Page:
How To Use Mobile Marketing
Flexibility of the mobile medium provides a variety of methods that can be used to send marketing and promotional messages to customers. Anything from simple text messages to interactive games can be utilised to engage customers. Promotions can be designed to send information to customers (push method) or a message can be sent only when requested by potential customers (pull method). Companies may want to consider using a mix of methods when planning their mobile marketing and promotions, which should be integrated into the overall marketing strategy.
For many companies a mobile accessible website is an important consideration. This is particularly important for companies that are marketing to customers who may not have access to an Internet connected desktop at the time they need information.
Tourist or business travellers, for example, may need to make room reservations when already on the road. While a traveller would be able to use search engines (e.g. Google) to find hotels in a particular city, but may not be able to access the website for those hotels on a mobile device. Inability to access the website could mean potential loss of business.
If your customers need to access your website from mobile devices, it’s important that your site is optimised for access via smaller screen size of such devices. The site should also be optimised for lower Bandwidth of mobile networks. Large images may take longer to download on a device and may not be as useful to a customer looking for particular information.
And while mobile enabled websites should display business contact information, they should go a step further and make it easy for the customer to make the contact. For instance, phone numbers should be coded so that clicking on the number would dial the number instead of forcing the customer to dial the number manually.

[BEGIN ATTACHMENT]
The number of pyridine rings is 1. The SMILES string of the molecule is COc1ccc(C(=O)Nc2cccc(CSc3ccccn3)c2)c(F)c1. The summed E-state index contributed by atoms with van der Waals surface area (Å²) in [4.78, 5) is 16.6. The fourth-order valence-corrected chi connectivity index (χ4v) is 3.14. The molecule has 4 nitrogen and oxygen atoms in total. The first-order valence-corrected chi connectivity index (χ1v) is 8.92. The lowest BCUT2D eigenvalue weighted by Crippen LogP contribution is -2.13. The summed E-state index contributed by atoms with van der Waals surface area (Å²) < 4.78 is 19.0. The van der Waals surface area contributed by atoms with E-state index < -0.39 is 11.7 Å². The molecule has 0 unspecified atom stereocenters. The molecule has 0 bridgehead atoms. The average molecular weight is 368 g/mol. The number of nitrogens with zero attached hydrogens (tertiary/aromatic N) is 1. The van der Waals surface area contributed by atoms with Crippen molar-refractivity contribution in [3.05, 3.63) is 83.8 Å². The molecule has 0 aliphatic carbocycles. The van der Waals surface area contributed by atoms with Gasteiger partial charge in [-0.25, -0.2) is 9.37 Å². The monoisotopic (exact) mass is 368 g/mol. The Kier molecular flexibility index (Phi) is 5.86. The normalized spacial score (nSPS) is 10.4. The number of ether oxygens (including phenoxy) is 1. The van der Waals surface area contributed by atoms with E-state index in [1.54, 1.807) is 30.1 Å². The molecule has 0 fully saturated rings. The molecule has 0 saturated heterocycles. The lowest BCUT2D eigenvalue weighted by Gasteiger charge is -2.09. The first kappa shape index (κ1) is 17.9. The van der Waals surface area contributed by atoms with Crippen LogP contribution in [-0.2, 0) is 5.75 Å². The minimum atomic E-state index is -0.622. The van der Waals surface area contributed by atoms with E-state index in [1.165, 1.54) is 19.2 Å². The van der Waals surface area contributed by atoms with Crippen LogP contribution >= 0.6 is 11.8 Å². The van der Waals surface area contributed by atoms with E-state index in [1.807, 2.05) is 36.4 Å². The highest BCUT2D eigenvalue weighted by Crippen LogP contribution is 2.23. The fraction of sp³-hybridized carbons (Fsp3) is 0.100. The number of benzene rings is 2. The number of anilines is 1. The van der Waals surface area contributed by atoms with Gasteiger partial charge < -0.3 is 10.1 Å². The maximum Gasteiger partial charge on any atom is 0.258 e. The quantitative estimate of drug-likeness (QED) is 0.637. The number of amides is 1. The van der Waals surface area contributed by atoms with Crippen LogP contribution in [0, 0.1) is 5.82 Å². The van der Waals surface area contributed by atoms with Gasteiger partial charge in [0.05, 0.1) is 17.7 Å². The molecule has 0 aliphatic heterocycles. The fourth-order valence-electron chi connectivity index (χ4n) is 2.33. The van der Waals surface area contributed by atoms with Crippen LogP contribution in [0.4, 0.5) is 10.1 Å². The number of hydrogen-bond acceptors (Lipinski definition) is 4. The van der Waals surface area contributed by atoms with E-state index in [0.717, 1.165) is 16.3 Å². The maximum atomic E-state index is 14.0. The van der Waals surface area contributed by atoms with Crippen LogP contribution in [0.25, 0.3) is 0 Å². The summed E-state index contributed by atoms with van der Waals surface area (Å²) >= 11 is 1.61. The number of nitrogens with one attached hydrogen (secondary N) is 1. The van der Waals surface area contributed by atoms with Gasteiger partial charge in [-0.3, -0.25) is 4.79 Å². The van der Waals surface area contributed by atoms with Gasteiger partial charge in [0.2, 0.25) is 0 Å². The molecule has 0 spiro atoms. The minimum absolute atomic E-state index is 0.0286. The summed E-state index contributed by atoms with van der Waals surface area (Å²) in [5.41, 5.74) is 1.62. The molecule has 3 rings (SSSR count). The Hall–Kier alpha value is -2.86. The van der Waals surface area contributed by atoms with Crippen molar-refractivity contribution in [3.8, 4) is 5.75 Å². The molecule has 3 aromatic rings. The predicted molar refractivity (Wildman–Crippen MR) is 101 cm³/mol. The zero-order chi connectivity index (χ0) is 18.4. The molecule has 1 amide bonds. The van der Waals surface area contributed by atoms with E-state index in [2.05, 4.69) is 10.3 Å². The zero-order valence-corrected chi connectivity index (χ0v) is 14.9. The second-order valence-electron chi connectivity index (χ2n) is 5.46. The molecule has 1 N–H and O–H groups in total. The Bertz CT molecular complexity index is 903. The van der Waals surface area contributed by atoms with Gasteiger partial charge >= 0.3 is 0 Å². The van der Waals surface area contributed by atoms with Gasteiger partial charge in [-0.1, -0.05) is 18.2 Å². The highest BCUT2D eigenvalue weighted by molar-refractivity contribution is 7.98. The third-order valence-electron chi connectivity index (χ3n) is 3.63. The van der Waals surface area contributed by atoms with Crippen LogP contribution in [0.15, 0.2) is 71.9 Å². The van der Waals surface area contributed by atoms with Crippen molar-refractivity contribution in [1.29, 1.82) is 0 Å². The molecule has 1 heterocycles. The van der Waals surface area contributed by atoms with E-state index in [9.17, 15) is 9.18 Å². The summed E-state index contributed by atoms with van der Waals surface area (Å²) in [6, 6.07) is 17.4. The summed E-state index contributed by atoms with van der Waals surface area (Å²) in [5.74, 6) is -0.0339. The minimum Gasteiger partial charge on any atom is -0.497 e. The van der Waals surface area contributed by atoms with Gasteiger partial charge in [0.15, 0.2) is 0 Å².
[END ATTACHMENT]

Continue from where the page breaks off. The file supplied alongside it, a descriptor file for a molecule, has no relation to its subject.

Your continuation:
SMS (Short Message Service)
SMS messaging is the most widely used mobile marketing method. It is easy to setup, monitor and manage. It is fairly inexpensive and the response rate could make an SMS campaign cost effective. SMS messages can be used in a variety of ways, from sending invitations to discount offers. Orange, for example, has used the Orange Wednesday’s promotion quite successfully, where you can get 2 cinema tickets for the price of one on Wednesday nights. An Orange customer sends a 241 message to Orange and receives a discount coupon in SMS. This is an example of pull marketing. Information is sent only when the customer requests it.
While SMS has proven to be a major hit with businesses as well as users, its biggest disadvantage is the limitation on how much information can be sent. A message can only contain a maximum of 160 characters.
MMS (Multimedia Messaging Service)
MMS is the next step up from SMS. While SMS is used for text-based messages, MMS can deliver images, audio and video files as well. Businesses are using MMS technology to deliver music (audio as well as video) and mobile games to engage the audience interactively.